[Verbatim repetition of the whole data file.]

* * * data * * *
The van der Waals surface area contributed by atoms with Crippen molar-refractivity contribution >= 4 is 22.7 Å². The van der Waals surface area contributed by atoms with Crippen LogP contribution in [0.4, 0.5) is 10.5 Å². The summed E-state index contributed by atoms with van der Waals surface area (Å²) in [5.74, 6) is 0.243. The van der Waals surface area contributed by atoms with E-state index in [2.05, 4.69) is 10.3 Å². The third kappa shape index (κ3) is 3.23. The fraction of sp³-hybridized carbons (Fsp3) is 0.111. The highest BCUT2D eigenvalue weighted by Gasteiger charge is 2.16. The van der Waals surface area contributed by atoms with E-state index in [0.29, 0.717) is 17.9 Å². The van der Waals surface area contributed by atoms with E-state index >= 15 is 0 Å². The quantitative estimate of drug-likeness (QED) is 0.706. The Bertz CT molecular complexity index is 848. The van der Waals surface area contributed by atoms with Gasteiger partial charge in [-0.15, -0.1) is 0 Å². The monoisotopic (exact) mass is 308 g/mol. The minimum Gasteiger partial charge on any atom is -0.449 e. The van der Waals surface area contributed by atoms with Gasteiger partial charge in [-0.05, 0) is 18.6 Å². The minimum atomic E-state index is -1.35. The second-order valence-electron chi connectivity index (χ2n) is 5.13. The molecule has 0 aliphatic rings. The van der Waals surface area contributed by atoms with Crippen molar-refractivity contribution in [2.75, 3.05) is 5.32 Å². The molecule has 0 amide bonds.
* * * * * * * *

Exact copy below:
The van der Waals surface area contributed by atoms with Crippen molar-refractivity contribution >= 4 is 22.7 Å². The van der Waals surface area contributed by atoms with Crippen LogP contribution in [0.4, 0.5) is 10.5 Å². The summed E-state index contributed by atoms with van der Waals surface area (Å²) in [5.74, 6) is 0.243. The van der Waals surface area contributed by atoms with E-state index in [2.05, 4.69) is 10.3 Å². The third kappa shape index (κ3) is 3.23. The fraction of sp³-hybridized carbons (Fsp3) is 0.111. The highest BCUT2D eigenvalue weighted by Gasteiger charge is 2.16. The van der Waals surface area contributed by atoms with E-state index in [0.29, 0.717) is 17.9 Å². The van der Waals surface area contributed by atoms with E-state index >= 15 is 0 Å². The quantitative estimate of drug-likeness (QED) is 0.706. The Bertz CT molecular complexity index is 848. The van der Waals surface area contributed by atoms with Gasteiger partial charge in [-0.15, -0.1) is 0 Å². The monoisotopic (exact) mass is 308 g/mol. The minimum Gasteiger partial charge on any atom is -0.449 e. The van der Waals surface area contributed by atoms with Gasteiger partial charge in [-0.05, 0) is 18.6 Å². The minimum atomic E-state index is -1.35. The second-order valence-electron chi connectivity index (χ2n) is 5.13. The molecule has 0 aliphatic rings. The van der Waals surface area contributed by atoms with Crippen molar-refractivity contribution in [2.75, 3.05) is 5.32 Å². The molecule has 0 amide bonds.